People keep talking about music piracy like it’s a BAD thing. But I swear, this band of brigands seized the stage at the barn about 9 pm Wednesday night, and it turned out to be a hearty, rollicking time. Instead of knives in their teeth, they brought a tin whistle, a fiddle and some guit-arrrrs. (Forgive me, but I needed that one.) And they sang about drinking, wenches and drowning and all that good stuff. Up to that point, the evening had been serene and intelligent, as a string of singer-songwriters from Australia took the stage in turn. The vibe was warm. The audience attentive. Then Tom Mason’s Blue Buccaneers crashed in and kicked over all the furniture.
I think some folks wondered about the night’s unorthodox formula, but it ended up being kind of subversive and it was certainly original. And there was even continuity between the Aussies and the Buccaneers. But I’ll explain that later.
As soon as Jim Lauderdale was done with his opening song, a fellow in a green polka dot shirt, green velvety sport coat, fedora and rock singer shag took the stage. His name was one that just cries out to be pronounced in Australian: Jordie Lane. And he needs to be heard. His voice surges with heart and emotion, and he’s a very deft fingerstyle guitarist who decorates his sturdy melodies with little flourishes and a rock steady rhythm. He set a magnificent tone with the romantic “I Could Die Looking At You.” Then he invited up his now regular co-singer, Clare Reynolds, who made a visual statement of her own wearing white with a fuzzy white Dr. Zhivago hat. She explained it’s been winter in Australia, so it all made sense. What really worked was her voice. Clare and Jordie singing together could go around the world many more times. He explained that he plays Gram Parsons in a play in Australia, and apparently she plays Emmylou, and based on their duo singing this week that would be a convincing act. I loved the close harmonies and the chemistry.
Songwriter Chris Altmann offered up a starker and simpler take on country/folk. He opened with a ramblin’ man song called “The Other Side of the Mountain” and then played some tasty flatpicking behind “Your Good Side.” Tom Mason, the night’s pirate in chief, donned country music clothes to play dobro with Chris on “Love Like This,” and then “Nothing But Nice Things” rounded out the set with a Dylanish blues.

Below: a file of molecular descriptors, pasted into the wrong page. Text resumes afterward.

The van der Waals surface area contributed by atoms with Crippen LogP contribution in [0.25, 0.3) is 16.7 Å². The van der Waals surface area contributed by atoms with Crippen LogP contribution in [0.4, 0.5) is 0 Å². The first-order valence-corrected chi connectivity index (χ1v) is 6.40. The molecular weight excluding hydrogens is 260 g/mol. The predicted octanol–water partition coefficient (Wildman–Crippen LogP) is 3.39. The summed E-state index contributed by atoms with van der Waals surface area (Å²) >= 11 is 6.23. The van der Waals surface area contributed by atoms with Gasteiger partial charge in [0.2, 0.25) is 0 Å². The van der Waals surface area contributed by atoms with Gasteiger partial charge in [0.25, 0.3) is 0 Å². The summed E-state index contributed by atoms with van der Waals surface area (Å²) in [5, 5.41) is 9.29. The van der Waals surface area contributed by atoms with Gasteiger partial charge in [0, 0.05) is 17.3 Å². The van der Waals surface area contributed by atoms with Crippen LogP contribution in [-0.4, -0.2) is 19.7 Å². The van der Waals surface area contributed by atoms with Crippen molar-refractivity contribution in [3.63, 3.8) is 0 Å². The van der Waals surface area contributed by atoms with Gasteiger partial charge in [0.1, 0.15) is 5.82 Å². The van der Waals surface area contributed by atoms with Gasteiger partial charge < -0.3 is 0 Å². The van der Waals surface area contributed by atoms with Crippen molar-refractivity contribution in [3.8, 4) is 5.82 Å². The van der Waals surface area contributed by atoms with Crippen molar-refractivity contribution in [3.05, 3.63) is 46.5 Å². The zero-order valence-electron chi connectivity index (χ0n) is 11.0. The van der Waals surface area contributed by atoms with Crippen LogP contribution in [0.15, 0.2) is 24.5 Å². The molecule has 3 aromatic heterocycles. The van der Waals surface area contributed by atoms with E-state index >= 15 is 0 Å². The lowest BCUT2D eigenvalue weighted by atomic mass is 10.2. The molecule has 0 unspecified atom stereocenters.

The night’s charmer in chief proved to be Caitlin Harnett. Projecting youth and innocence she was as engaging in between songs as in song, volunteering from stage that besides offering the standard merch she was “giving out free hugs.” The music was silvery light and fresh. “The Raven” had a Celtic touch and a floaty descending melody, and “Darling It’s You” benefitted from harmonic tensions deep down in the guitar part. I’m not sure if I was influenced by the fact that Kim Richey was hanging out back stage, but at times I thought Caitlin reminded me of Kim.
Kim Richey was there to sing a duet with our final Aussie songwriter of the night, the quite famous and very accomplished Felicity Urquhart (rhymes with circuit, she said). In a very complete and rangy voice, she sang darkly of enduring a flood and defiantly of loving the motorcycle life on “Two Wheels.” Of all the artists we saw, she rode the country/Americana line most proudly and successfully. Her best stuff sounded like hits and they may well be over there. Kim joined her for “All Good Fun” and when those voices rose together it was chill-bump time.
At last, the pirates came ashore. It felt good to hear a rhythm section at the end of a calming night, with the classic Nashville combo of Rick Schell (Pinmonkey, Poco) and bassist Lorne Rall. Rounding out the band was fiddler Peter Hyrka (Gypsy Hombres) and out of Australia, the great and hilarious Dobe Newton, a member of that country’s great folk rock band The Bushwhackers. So there’s your Aussie connection. His tin whistle really mated up well with Peter’s fiddle, and up front, the most pirate-y pirate of all, Tom Mason, took command. His original songs were bold and fun and easy to sing along with. The whole gang, I must stress, was dressed for the part, and I think I’d have to give Hyrka the prize for top runner up to Mason’s over-the-top outfit. It was an off-beat way to close out a wonderful season, but nothing wrong with that.
And what a season it’s been. Summer gave us mostly clear skies and cooler than expected evenings. The crowds came in large numbers, selling out most of our shows at the barn. Kathy Mattea brought her vocal mastery and her songs of West Virginia to our stage. We enjoyed a Sam Bush super-set. Kim Richey, Bill Lloyd and Laura Cantrell played on the same night. The Mosier Brothers brought out Col. Bruce Hampton and introduced us to the amazing Aubrey Ghent Sr. and Jr. The Isaacs peeled the paint off the walls singing “How Great Thou Art.” Guitar Night was another triumph with Guthrie, Kenny and Pat, not to mention the vocal turns by Charles “Wig” Walker. I couldn’t possibly list all the great memories. Once again we reflect with deep appreciation for the artists who played for us and the folks who’ve tuned in worldwide to enjoy the music and take part in our community. See you in a couple of weeks.